The solution to this question can be found on page 52, in the Comprehensive Income statement: KAS Bank lost 52,6 mn EUR pre tax) because of the increase in its pension liability. 2014 has been a brutal year for pensions. The discount rate has been reduced significantly. In 2013 I didn’t pay attention, but KAS Bank used 3,9% which was on the very high-end of permitted rates for EUR. In 2014 they had to slash this to 2,2% (page 80). It gets even crazier if we look at the gross numbers on page 81. The gross DBO increase 105 mn EUR from 182 mn to 287 mn. Luckily, some of that increase could be countered by asset increases. From an overfunding of 40 mn EUR, the plan went to break even. What really surprised me is the duration of the plan with around 22 years. The problem for me is the following: Despite the current funded status, there is a significant amount of risk in the plan. The gross size of the plan is 1,5 times the equity of KAS Bank. The run a significant equity allocation (85 mn EUR or ~ 45% of KAS Banks Equity). So in a scenario with a stock market crash with continuing low-interest rates, KAS Bank would pretty quickly be forced to do a capital increase.

Additionally, the current environment is clearly not helping KAS Bank in its core business. A custody bank is always deposit rich which is a problem now. Another second level problem is mentioned on page 18:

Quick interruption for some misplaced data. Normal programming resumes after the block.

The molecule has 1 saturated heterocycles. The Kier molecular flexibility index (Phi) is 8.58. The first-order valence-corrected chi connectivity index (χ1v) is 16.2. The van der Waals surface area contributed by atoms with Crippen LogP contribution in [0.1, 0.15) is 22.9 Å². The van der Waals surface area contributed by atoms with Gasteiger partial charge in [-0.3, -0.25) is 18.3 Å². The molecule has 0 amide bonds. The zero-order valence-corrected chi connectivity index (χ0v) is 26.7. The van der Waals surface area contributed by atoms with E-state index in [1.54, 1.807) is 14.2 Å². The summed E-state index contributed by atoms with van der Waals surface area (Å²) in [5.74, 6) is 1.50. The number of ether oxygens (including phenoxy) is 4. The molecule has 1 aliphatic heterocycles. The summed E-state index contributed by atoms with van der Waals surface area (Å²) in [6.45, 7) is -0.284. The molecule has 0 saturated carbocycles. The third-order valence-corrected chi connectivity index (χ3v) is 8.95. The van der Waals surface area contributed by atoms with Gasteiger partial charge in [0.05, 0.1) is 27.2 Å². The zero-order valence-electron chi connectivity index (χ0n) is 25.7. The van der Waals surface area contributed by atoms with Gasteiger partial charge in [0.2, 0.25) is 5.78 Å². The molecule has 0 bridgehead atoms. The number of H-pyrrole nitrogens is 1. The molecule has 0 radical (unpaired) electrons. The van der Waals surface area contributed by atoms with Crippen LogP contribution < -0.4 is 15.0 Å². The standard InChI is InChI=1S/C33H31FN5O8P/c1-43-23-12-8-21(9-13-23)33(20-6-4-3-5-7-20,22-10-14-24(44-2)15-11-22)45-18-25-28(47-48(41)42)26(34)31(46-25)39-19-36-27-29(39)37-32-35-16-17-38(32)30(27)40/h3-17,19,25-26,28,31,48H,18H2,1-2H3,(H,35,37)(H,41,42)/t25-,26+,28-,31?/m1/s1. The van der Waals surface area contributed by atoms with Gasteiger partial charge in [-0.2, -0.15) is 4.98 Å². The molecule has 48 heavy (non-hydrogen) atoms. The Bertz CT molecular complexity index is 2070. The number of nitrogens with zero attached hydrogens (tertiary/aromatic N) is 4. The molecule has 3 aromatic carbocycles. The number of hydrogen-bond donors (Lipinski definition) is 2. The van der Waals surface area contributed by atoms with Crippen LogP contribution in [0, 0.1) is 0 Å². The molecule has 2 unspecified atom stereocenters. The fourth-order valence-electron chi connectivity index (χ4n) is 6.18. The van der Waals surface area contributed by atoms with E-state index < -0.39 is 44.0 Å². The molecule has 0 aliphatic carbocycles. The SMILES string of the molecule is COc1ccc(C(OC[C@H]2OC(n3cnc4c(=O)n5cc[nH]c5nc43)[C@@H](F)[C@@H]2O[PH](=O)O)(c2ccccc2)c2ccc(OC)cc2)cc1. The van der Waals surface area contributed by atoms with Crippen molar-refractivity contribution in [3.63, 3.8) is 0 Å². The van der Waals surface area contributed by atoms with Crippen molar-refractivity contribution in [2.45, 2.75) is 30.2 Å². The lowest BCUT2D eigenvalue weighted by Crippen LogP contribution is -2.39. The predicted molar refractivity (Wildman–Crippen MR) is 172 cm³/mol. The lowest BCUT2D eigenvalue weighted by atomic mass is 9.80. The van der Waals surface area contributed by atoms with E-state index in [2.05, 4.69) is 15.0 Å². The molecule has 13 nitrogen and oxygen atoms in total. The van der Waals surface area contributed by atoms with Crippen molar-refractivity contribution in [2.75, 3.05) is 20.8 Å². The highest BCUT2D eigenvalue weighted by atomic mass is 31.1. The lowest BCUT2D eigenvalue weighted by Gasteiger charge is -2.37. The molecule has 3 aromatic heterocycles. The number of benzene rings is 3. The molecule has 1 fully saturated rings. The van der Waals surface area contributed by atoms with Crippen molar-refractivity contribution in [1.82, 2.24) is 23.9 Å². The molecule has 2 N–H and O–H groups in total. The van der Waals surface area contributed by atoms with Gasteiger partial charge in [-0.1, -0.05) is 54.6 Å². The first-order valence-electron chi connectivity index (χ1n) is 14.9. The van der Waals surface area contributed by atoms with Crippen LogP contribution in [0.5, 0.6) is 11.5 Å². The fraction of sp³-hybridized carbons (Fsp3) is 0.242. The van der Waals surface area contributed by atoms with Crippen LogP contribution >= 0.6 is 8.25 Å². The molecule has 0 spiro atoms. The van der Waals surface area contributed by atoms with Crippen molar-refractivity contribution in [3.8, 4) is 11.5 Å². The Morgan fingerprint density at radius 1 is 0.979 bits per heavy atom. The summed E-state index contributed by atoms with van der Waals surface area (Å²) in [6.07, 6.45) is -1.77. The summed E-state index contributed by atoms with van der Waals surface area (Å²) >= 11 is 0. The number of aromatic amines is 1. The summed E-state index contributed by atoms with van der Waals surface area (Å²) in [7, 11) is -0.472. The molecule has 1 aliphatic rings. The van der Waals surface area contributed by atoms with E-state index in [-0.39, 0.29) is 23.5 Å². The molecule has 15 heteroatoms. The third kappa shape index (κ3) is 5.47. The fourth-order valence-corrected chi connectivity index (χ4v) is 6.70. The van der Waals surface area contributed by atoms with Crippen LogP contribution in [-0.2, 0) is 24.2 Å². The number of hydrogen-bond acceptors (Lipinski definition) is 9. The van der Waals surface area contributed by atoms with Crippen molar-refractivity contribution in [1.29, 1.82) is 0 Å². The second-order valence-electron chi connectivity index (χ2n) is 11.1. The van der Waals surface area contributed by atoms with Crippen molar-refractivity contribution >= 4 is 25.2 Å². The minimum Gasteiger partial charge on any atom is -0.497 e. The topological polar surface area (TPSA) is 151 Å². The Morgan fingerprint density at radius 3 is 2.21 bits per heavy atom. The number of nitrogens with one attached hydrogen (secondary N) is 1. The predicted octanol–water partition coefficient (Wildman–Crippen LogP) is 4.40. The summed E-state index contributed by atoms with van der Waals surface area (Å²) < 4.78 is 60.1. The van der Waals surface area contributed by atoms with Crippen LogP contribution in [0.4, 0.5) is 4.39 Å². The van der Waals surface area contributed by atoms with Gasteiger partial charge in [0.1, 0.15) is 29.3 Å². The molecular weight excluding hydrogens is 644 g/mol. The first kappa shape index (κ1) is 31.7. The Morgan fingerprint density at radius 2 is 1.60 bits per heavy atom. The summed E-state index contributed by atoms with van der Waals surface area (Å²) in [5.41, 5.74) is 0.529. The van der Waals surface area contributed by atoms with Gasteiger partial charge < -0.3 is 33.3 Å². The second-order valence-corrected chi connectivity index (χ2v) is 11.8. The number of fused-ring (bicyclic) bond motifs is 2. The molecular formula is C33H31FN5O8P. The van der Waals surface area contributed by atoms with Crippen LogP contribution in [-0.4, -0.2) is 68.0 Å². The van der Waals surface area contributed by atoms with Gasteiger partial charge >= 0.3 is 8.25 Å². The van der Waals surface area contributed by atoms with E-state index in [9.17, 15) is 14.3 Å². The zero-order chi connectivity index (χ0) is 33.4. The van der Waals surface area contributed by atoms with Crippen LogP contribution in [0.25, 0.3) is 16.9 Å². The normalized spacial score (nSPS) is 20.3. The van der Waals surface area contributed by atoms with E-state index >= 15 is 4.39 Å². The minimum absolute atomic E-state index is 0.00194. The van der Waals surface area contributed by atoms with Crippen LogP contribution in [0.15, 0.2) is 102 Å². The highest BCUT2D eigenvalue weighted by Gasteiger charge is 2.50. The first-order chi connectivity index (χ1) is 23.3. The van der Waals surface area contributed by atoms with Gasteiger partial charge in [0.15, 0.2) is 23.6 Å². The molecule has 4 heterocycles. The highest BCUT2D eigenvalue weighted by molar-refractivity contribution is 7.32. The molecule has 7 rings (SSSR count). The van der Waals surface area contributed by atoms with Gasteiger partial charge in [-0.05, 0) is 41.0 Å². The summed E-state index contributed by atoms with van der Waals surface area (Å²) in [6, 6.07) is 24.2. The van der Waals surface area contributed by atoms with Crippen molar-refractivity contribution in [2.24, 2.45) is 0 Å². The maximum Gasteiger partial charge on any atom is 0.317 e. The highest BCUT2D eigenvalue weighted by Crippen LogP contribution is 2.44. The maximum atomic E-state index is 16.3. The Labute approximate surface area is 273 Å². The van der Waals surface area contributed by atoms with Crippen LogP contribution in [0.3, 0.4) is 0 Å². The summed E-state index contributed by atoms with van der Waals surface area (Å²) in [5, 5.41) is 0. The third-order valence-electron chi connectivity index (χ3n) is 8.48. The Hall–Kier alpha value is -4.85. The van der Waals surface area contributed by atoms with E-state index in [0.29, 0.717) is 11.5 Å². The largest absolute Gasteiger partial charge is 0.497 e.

Treasury income, mainly securities lending, decreased by 20% to EUR 11.4 million (2013: EUR 14.3 million). The lower income from securities lending was primarily due to a market wide liquidity surplus which decreased
the prices for securities lending services.

This decrease happened even before the ECB started pumping liquidity into the markets.

So overall, I have been very lucky so far. I didn’t take into account the pension liability in my first analysis and fundamentals got worse for the business itself. Nevertheless I made good money because i bought cheap enough. Optically, the stock still looks priced oK at P/B 1, trailing P/E of 7 and 5,6% dividend yield, but fundamentally, especially looking at ultra low interest rates for quite some time, KAS Bank is in my view now at fair value.

However, I didn’t want to stretch my luck too far and therefore I sold the whole position at around 11,50 EUR per share.

Handelsbanken (part 3) – where is the upside & valuation

As this turned out to be again a pretty long post, a quick “management summary” in the beginning:

1. I do think that Handelsbanken’s UK business represents a significant opportunity for long-term growth
2. Additionally, I think that well run banks are a good opportunity as banks are in general disliked and overall risks in banking have been greatly reduced
3. However, at current valuation levels, Handelsbanken is too expensive. I would be a buyer at around 350 SEK per share or ~-15% below current prices

After trying to “kill” the Handelsbanken investment case last week, now in my third post I will look at the potential upside.

From my side, there are 2 potential “catalysts” which COULD imply future upside, which are:

1. Significant growth potential in UK and Netherlands
2. (Relative) revaluation of the banking sector in the medium term

1. Significant growth potential in UK and Netherlands

If you read the Handelsbanken annual reports over the last few years, it is not exactly a secret that they have great success in the UK. This is a table I compiled from the annual reports which shows the development of the UK branches:

Branches Operating profit Total OP UK/total
2009 62 177 13727 1.29%
2010 83 417 14770 2.82%
2011 104 639 16563 3.86%